I thought a nice way to celebrate World Soil Day would be to share some photos and a bit of info on the soil and landscape of one of my favourite local walks.
Mt Ainslie is 842m above sea level, and is a popular walk for people who live in the Inner North of Canberra. I live just down the road from Mt Ainslie and try to walk up it (or its sister, Black Mountain) a few times a week.
As a function of routine, I often forget to stop and have a look at the soil on my walk. Today, this has been remedied! I have taken a few photos, stopped and pondered and looked up maps. This is (very roughly) what I found:
Some erosion at the bottom of the walk
Mt Ainslie is fairly steep and rocky, with underlying geology mainly "the Ainslie Volcanics are composed of Dacitic ignimbrite and minor volcaniclastic and argillaceous sediments" (thanks Wikipedia). Most of the soils on Mt Ainslie are shallow, rocky, have weak organisation of peds and few (if any) layers. They are likely to fall into the Great Soil Groups of Lithosols or under the Australian Classification as being Rudosols and Tenosols.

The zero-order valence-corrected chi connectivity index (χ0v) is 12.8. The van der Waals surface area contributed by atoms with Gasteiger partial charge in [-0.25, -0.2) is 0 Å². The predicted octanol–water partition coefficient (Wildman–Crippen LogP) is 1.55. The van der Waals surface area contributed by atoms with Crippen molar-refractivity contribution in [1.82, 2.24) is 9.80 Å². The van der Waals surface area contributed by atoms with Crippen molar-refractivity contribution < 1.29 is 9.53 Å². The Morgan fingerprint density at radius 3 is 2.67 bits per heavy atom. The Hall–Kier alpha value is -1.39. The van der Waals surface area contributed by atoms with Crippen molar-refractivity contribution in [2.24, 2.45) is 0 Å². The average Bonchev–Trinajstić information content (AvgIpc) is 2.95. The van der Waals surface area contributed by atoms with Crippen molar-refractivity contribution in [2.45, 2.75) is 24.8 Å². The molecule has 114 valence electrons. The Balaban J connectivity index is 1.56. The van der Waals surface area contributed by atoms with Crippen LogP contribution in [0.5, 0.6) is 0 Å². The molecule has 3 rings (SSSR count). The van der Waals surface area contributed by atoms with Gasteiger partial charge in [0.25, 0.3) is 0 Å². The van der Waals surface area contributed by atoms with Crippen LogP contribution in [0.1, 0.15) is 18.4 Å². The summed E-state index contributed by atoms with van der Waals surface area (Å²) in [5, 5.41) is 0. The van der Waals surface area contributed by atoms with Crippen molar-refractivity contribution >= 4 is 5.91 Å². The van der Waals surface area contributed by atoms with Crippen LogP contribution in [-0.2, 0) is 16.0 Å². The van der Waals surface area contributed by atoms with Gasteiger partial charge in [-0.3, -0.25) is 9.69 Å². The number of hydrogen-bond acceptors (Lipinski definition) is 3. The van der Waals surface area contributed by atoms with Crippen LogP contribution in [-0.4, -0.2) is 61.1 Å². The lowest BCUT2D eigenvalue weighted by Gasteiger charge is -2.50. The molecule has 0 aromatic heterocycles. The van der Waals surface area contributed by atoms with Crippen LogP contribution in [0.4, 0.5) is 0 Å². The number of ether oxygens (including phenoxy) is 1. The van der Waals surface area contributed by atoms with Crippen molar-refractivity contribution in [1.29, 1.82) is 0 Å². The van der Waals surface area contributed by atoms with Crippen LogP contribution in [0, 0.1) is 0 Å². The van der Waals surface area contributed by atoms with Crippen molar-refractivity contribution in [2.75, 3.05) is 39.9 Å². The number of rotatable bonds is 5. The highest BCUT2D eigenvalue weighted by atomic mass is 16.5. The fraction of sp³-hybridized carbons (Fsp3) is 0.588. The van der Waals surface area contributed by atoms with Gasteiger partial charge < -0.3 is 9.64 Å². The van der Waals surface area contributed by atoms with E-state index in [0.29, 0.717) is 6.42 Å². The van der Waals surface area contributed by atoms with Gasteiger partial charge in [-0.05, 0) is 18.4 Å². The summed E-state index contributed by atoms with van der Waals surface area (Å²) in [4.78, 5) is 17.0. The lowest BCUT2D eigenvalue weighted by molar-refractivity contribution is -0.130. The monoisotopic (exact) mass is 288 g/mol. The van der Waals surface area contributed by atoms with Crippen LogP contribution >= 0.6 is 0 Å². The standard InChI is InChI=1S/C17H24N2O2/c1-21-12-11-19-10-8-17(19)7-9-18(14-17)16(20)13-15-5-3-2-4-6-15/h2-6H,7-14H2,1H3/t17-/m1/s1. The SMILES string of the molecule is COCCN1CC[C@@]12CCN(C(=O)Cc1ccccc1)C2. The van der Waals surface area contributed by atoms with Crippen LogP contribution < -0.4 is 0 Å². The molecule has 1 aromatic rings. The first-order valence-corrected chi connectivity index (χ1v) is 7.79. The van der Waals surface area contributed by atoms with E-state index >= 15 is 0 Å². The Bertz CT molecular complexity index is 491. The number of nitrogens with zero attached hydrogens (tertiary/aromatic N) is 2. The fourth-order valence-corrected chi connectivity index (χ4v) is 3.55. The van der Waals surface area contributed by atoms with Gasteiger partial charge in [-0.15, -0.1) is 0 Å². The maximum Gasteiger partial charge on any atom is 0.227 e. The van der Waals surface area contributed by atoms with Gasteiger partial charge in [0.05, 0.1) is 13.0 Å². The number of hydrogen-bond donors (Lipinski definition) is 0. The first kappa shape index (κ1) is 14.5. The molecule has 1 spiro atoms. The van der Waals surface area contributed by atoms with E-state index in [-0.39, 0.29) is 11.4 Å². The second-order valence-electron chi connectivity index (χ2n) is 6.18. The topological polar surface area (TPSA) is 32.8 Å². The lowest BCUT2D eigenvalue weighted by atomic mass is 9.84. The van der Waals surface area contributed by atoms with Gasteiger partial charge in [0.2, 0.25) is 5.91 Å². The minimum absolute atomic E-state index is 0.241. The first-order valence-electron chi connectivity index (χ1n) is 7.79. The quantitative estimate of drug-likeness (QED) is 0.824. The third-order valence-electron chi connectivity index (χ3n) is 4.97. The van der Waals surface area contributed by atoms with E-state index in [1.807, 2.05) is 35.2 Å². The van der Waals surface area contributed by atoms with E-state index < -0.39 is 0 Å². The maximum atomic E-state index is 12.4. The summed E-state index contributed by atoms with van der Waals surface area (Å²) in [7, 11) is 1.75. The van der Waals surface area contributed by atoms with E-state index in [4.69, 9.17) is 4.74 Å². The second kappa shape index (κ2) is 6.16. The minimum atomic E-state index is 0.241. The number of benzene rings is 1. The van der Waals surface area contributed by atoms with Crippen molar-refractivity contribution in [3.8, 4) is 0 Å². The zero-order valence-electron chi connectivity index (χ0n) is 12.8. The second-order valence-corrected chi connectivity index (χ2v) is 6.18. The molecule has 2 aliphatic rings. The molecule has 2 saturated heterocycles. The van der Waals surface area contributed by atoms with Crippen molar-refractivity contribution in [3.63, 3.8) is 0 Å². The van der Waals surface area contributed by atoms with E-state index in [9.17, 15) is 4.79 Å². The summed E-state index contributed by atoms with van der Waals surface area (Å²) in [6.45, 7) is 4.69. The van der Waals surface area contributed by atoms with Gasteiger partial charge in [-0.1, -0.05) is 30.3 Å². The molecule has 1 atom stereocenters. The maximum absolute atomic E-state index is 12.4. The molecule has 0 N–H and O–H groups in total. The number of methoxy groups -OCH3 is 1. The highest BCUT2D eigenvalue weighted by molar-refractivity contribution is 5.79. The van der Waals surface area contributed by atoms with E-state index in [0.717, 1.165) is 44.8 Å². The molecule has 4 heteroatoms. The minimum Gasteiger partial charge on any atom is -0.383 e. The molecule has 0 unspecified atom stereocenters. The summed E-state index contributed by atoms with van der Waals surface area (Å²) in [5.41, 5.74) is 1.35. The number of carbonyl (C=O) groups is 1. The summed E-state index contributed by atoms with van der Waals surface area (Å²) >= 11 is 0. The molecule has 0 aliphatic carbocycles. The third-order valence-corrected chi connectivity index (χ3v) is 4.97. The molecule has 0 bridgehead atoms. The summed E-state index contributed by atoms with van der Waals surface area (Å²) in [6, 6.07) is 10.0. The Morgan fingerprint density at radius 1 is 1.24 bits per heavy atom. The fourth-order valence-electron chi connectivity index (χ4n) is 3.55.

A plant struggles to survive in this rocky environment.
The start of the path up Mt Ainslie may have some Podzols (GSG), aka Chromosols (Australian Classification).
At the bottom of the Mountain, the vegetation is a Eucalypt woodland in a shallow rocky soil.
There is plenty of life in the soil. This ants nest was about 1m wide by 1.5m long!
The vegetation changes as we climb up! Now dominated by Casurina species.
A healthier looking Tenosol, with some great organic material (Casurina needles) and an A and B horizon.
The view! I can see Parliament house (on the other side of the lake), the War Memorial and my house!
The view towards Black Mountain.
Soil, soil everywhere!!! Happy World Soil Day, everyone!
More Info on Mt Ainslie and Canberra Soils:
Or Get Involved with Mt Ainslie Weeders